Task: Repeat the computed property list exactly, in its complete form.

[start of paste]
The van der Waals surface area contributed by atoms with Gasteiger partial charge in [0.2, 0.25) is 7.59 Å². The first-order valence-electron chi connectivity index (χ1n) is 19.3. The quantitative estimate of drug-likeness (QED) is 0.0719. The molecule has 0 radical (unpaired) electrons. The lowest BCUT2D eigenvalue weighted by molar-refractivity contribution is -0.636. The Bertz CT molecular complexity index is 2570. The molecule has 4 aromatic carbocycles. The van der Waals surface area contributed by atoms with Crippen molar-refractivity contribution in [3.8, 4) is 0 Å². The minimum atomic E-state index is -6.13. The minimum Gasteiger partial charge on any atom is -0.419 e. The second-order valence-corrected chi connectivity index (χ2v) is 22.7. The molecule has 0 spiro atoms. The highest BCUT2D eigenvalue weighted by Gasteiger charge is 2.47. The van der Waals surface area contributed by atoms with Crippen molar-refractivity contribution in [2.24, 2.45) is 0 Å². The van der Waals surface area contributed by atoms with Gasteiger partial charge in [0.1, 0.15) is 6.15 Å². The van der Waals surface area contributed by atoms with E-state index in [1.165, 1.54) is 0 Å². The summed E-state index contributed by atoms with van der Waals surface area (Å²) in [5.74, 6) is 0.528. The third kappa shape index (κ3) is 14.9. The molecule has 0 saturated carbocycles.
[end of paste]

The van der Waals surface area contributed by atoms with Gasteiger partial charge in [0.2, 0.25) is 7.59 Å². The first-order valence-electron chi connectivity index (χ1n) is 19.3. The quantitative estimate of drug-likeness (QED) is 0.0719. The molecule has 0 radical (unpaired) electrons. The lowest BCUT2D eigenvalue weighted by molar-refractivity contribution is -0.636. The Bertz CT molecular complexity index is 2570. The molecule has 4 aromatic carbocycles. The van der Waals surface area contributed by atoms with Crippen molar-refractivity contribution in [3.8, 4) is 0 Å². The minimum atomic E-state index is -6.13. The minimum Gasteiger partial charge on any atom is -0.419 e. The second-order valence-corrected chi connectivity index (χ2v) is 22.7. The molecule has 0 spiro atoms. The highest BCUT2D eigenvalue weighted by Gasteiger charge is 2.47. The van der Waals surface area contributed by atoms with Crippen molar-refractivity contribution in [2.24, 2.45) is 0 Å². The van der Waals surface area contributed by atoms with Gasteiger partial charge in [0.1, 0.15) is 6.15 Å². The van der Waals surface area contributed by atoms with E-state index in [1.165, 1.54) is 0 Å². The summed E-state index contributed by atoms with van der Waals surface area (Å²) in [5.74, 6) is 0.528. The third kappa shape index (κ3) is 14.9. The molecule has 0 saturated carbocycles.